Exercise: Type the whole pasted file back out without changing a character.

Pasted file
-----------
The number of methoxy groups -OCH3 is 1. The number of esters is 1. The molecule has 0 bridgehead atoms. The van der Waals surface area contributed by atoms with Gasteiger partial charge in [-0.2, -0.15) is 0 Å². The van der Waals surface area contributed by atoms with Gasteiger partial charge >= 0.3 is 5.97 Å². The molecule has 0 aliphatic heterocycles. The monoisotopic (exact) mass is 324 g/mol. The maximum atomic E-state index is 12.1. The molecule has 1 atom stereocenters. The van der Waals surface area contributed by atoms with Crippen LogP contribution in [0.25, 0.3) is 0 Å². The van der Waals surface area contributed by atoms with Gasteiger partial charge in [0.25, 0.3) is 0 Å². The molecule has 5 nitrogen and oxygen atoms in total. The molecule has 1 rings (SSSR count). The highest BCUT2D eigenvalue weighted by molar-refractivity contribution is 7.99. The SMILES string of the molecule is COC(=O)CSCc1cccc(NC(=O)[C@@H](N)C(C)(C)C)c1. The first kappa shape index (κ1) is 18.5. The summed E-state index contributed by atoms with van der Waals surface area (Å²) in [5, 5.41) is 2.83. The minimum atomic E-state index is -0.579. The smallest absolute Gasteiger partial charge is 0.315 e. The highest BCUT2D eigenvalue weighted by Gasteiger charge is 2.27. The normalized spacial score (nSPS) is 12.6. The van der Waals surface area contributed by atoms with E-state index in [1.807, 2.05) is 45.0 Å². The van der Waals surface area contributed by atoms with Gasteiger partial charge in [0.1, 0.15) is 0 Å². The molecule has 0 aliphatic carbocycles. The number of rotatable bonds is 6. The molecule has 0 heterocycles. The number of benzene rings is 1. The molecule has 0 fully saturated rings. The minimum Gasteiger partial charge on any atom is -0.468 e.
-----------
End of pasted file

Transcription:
The number of methoxy groups -OCH3 is 1. The number of esters is 1. The molecule has 0 bridgehead atoms. The van der Waals surface area contributed by atoms with Gasteiger partial charge in [-0.2, -0.15) is 0 Å². The van der Waals surface area contributed by atoms with Gasteiger partial charge >= 0.3 is 5.97 Å². The molecule has 0 aliphatic heterocycles. The monoisotopic (exact) mass is 324 g/mol. The maximum atomic E-state index is 12.1. The molecule has 1 atom stereocenters. The van der Waals surface area contributed by atoms with Crippen LogP contribution in [0.25, 0.3) is 0 Å². The van der Waals surface area contributed by atoms with Gasteiger partial charge in [0.25, 0.3) is 0 Å². The molecule has 5 nitrogen and oxygen atoms in total. The molecule has 1 rings (SSSR count). The highest BCUT2D eigenvalue weighted by molar-refractivity contribution is 7.99. The SMILES string of the molecule is COC(=O)CSCc1cccc(NC(=O)[C@@H](N)C(C)(C)C)c1. The first kappa shape index (κ1) is 18.5. The summed E-state index contributed by atoms with van der Waals surface area (Å²) in [5, 5.41) is 2.83. The minimum atomic E-state index is -0.579. The smallest absolute Gasteiger partial charge is 0.315 e. The highest BCUT2D eigenvalue weighted by Gasteiger charge is 2.27. The normalized spacial score (nSPS) is 12.6. The van der Waals surface area contributed by atoms with E-state index in [1.807, 2.05) is 45.0 Å². The van der Waals surface area contributed by atoms with Gasteiger partial charge in [0.1, 0.15) is 0 Å². The molecule has 0 aliphatic carbocycles. The number of rotatable bonds is 6. The molecule has 0 heterocycles. The number of benzene rings is 1. The molecule has 0 fully saturated rings. The minimum Gasteiger partial charge on any atom is -0.468 e.